Mr. Lake Bluff. The Mayor of Scranton Avenue. Big Red.
Kurt Gronau was all of those and more — a big personality with a kind heart, a can-do attitude, and a lights-out golf game, who poured his all into his community, his church and the family he loved.
Gronau died May 28, 2019 at age 82. On June 8, 300 friends and family gathered to celebrate his life and return some of that affection at First Presbyterian Church in Lake Forest, where as a 42-year member of the church he served as a Deacon and volunteer through PADS of Lake County.
“Kurt felt blessed to be a part of the Lake Bluff community,” said Rev. Kristie Finley, remarking that in every aspect of his life Gronau was a loving and welcoming person.
Gronau was born in Northbrook in the teeth of the Depression and learned independence early on. When he was 8, his father handed him a fishing pole and stuck a tag with his name and destination on his shirt, then put him on a train to Milwaukee. After switching to another train, he’d meet up for a visit with his grandparents.
Gronau attended a one-room schoolhouse in Northbrook through eighth grade. In 1955, he was in the second graduating class of Glenbrook High School.
After graduating from Bradley University he served in the Army Reserves. Embarking on a career in insurance, he lived and worked in Los Angeles, San Francisco, and New York City. In 1977, he returned to the North Shore, where he started his own insurance business and became actively involved in the Lake Bluff/Lake Forest communities.
For the past 18 years, Kurt has stood alongside his wife, Peg, as owners of Peg Ann Kompany, in downtown Lake Bluff.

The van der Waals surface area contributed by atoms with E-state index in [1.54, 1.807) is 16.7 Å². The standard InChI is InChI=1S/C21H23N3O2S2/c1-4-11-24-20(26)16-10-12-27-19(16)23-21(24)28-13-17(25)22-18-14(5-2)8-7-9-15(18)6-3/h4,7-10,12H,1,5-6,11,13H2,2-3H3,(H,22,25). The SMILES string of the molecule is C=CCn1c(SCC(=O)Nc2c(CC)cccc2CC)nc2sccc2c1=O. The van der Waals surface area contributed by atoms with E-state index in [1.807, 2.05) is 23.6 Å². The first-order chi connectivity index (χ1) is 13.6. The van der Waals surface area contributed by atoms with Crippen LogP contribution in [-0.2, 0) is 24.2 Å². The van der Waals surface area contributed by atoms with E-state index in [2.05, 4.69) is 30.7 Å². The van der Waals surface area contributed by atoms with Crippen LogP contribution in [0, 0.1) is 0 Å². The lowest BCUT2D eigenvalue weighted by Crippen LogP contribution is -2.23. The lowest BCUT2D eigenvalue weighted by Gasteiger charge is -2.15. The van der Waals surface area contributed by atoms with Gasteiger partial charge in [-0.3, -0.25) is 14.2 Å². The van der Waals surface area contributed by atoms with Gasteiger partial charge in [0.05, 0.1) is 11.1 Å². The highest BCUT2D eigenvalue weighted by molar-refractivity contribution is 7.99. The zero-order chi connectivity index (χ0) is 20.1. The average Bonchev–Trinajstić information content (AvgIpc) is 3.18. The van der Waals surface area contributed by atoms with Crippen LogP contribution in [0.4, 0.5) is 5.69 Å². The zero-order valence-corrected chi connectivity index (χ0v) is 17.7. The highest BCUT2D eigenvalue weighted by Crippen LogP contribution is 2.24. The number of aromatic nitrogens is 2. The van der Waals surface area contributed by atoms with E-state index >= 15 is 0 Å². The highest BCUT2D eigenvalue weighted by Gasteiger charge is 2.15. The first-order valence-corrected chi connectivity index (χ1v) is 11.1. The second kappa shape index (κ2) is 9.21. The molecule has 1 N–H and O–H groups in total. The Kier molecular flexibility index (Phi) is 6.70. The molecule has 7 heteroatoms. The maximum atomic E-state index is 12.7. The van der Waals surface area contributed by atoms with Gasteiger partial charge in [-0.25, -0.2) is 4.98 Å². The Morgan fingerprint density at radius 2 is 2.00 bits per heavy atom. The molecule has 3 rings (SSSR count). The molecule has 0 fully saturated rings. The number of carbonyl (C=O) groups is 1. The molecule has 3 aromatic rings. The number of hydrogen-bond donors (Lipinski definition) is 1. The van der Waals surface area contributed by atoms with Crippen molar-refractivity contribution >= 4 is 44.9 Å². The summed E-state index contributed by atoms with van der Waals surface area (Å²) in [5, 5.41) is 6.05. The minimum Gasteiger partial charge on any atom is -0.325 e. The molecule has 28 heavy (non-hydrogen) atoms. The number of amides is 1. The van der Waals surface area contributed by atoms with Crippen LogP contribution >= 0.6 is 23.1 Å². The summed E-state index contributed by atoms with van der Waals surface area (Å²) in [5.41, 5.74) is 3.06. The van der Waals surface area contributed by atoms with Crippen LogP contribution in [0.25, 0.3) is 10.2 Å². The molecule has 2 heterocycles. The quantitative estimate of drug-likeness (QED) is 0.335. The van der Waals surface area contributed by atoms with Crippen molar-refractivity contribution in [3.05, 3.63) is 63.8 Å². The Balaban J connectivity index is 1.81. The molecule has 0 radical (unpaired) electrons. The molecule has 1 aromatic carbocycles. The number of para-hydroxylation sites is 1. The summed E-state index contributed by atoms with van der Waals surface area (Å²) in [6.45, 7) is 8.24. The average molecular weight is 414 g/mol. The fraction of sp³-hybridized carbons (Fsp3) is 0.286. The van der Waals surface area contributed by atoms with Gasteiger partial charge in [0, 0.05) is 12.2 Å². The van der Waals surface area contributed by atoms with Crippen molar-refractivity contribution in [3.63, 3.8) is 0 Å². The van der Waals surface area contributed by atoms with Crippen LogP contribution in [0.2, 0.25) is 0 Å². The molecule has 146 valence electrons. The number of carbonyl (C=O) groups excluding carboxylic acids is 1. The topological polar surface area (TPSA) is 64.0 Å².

Gronau was a long time member of the Lions Club and the Lake Forest/Lake Bluff Chamber of Commerce. Spurred on by his love of Lake Bluff and the game of golf, he joined the Lake Bluff Park District Board of Commissioners in 1997 and served a record 20 years. During his tenure, he helped push through the first renovation of the golf clubhouse, construction of the Recreation Center, beach improvements, driving range, irrigation system, reconstruction of the tot pool and more.
By all accounts, Gronau lived life to the fullest, and that included sailing, hunting, fishing, canoeing, cooking, music, and flowers.
But as much as he loved
all of those, his four children, eleven grandchildren and wife came first.
Daughter Jacki Gronau Michael recited some of the life lessons her father imparted.
“Be nice to everyone,” “have ‘a guy’ for everything,” and “live life to the fullest.” He pretty much had a smile on his face all the time,” she said. “And at the end of every phone call he said ‘I love you.’”
Then there was Peg, his wife of 36 years.
“He just loved her so much,” said close friend Dave Nash. He told the story of how Gronau had recently turned to his wife and said, “I love you even more today than I did yesterday.”
Kurt Gronau is survived by his wife, Peg (Coleman), four children, and eleven grandchildren: Gretchen (Michael) Wooldridge (Merritt and Calvin) of Morton Grove, IL, Jacki (Timothy) Michael (Harley and Sloan) of Lake Bluff, Rodd (Sarah) Specketer (Sadie, James, Miles, Elizabeth, and Wells) of Lake Bluff, and Melanie (Sean) Walsh (Molly and Jack) of Lake Forest, his two sisters, Carol (Harvey) Applegate of Omaha, NE, and Judy Duszak of Libertyville, IL, and nieces Michelle Blanchard, Kim Bezek, and nephew, Chris Duszak. He was preceded in death by his parents.
Dolores “Dee” Timmer, of Northbrook, died June 3.
She was the beloved wife of the late Raymond H. Timmer; loving mother of Scott Lewis (Shelley Ann) Brown and the late Lewis David Brown; cherished grandmother of Scott and Michael; proud great grandmother Kendal, Gabrielle and Camille; dear sister of the late Eugene Plaski.
Timmer was part of the North Shore Place Community for several years. She was very close to Christine DeConcilis formerly with North Shore Place and also Wendi Bergquist of Guardian Hospice. Wendi and the staff were very loving and attentive to her and she loved her time at North Shore Place.
Timmer was grateful to the very end for the loving care she received from Wendi, Justine, and all of the North Shore Place staff. Her hobby was her husband Raymond (who has passed) and her sons Scott and Lewis. She will be laid to rest next to Lewis Brown, her younger son.